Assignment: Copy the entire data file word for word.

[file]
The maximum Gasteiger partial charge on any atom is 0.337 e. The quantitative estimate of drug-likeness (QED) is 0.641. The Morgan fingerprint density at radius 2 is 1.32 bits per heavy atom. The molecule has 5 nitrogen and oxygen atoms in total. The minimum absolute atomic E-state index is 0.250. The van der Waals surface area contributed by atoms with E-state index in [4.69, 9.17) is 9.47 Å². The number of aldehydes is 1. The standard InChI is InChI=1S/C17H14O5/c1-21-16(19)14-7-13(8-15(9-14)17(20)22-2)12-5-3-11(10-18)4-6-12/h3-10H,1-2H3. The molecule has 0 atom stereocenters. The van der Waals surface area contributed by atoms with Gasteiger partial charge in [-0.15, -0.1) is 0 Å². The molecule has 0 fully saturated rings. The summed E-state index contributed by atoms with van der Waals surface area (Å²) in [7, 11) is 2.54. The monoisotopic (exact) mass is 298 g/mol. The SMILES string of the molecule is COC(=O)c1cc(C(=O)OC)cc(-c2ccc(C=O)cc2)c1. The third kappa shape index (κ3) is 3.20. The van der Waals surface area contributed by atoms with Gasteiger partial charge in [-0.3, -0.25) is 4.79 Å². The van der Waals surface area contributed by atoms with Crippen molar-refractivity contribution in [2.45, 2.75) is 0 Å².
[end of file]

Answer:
The maximum Gasteiger partial charge on any atom is 0.337 e. The quantitative estimate of drug-likeness (QED) is 0.641. The Morgan fingerprint density at radius 2 is 1.32 bits per heavy atom. The molecule has 5 nitrogen and oxygen atoms in total. The minimum absolute atomic E-state index is 0.250. The van der Waals surface area contributed by atoms with E-state index in [4.69, 9.17) is 9.47 Å². The number of aldehydes is 1. The standard InChI is InChI=1S/C17H14O5/c1-21-16(19)14-7-13(8-15(9-14)17(20)22-2)12-5-3-11(10-18)4-6-12/h3-10H,1-2H3. The molecule has 0 atom stereocenters. The van der Waals surface area contributed by atoms with Gasteiger partial charge in [-0.15, -0.1) is 0 Å². The molecule has 0 fully saturated rings. The summed E-state index contributed by atoms with van der Waals surface area (Å²) in [7, 11) is 2.54. The monoisotopic (exact) mass is 298 g/mol. The SMILES string of the molecule is COC(=O)c1cc(C(=O)OC)cc(-c2ccc(C=O)cc2)c1. The third kappa shape index (κ3) is 3.20. The van der Waals surface area contributed by atoms with Gasteiger partial charge in [-0.3, -0.25) is 4.79 Å². The van der Waals surface area contributed by atoms with Crippen molar-refractivity contribution in [2.45, 2.75) is 0 Å².